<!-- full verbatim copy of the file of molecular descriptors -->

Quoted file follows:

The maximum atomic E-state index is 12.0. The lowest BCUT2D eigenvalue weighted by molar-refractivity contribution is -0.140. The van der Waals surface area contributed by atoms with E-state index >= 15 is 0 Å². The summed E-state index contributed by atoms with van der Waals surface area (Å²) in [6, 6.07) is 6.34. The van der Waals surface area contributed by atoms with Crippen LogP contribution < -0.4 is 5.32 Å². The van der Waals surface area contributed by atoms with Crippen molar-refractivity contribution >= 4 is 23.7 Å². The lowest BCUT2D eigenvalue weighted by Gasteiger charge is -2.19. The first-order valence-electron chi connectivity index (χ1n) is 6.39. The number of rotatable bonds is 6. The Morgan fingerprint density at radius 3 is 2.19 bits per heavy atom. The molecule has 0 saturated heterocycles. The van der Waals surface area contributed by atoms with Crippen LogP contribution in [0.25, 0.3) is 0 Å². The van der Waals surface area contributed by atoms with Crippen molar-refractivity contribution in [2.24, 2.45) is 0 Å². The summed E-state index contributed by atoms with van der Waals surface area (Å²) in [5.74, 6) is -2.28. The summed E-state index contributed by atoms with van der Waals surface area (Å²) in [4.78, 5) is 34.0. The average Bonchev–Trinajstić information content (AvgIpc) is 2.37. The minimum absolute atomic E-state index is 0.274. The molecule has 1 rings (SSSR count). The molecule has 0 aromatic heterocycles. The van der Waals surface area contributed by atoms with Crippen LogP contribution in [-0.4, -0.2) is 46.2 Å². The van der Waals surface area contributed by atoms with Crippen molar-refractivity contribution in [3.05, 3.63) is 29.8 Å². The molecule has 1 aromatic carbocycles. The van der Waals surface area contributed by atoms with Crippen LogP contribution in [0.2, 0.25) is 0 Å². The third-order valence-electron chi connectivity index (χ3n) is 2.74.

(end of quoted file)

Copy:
The maximum atomic E-state index is 12.0. The lowest BCUT2D eigenvalue weighted by molar-refractivity contribution is -0.140. The van der Waals surface area contributed by atoms with E-state index >= 15 is 0 Å². The summed E-state index contributed by atoms with van der Waals surface area (Å²) in [6, 6.07) is 6.34. The van der Waals surface area contributed by atoms with Crippen LogP contribution < -0.4 is 5.32 Å². The van der Waals surface area contributed by atoms with Crippen molar-refractivity contribution >= 4 is 23.7 Å². The lowest BCUT2D eigenvalue weighted by Gasteiger charge is -2.19. The first-order valence-electron chi connectivity index (χ1n) is 6.39. The number of rotatable bonds is 6. The Morgan fingerprint density at radius 3 is 2.19 bits per heavy atom. The molecule has 0 saturated heterocycles. The van der Waals surface area contributed by atoms with Crippen LogP contribution in [0.25, 0.3) is 0 Å². The van der Waals surface area contributed by atoms with Crippen molar-refractivity contribution in [2.24, 2.45) is 0 Å². The summed E-state index contributed by atoms with van der Waals surface area (Å²) in [5.74, 6) is -2.28. The summed E-state index contributed by atoms with van der Waals surface area (Å²) in [4.78, 5) is 34.0. The average Bonchev–Trinajstić information content (AvgIpc) is 2.37. The minimum absolute atomic E-state index is 0.274. The molecule has 1 rings (SSSR count). The molecule has 0 aromatic heterocycles. The van der Waals surface area contributed by atoms with Crippen LogP contribution in [-0.4, -0.2) is 46.2 Å². The van der Waals surface area contributed by atoms with Crippen molar-refractivity contribution in [3.05, 3.63) is 29.8 Å². The molecule has 1 aromatic carbocycles. The van der Waals surface area contributed by atoms with Crippen LogP contribution in [0.2, 0.25) is 0 Å². The third-order valence-electron chi connectivity index (χ3n) is 2.74.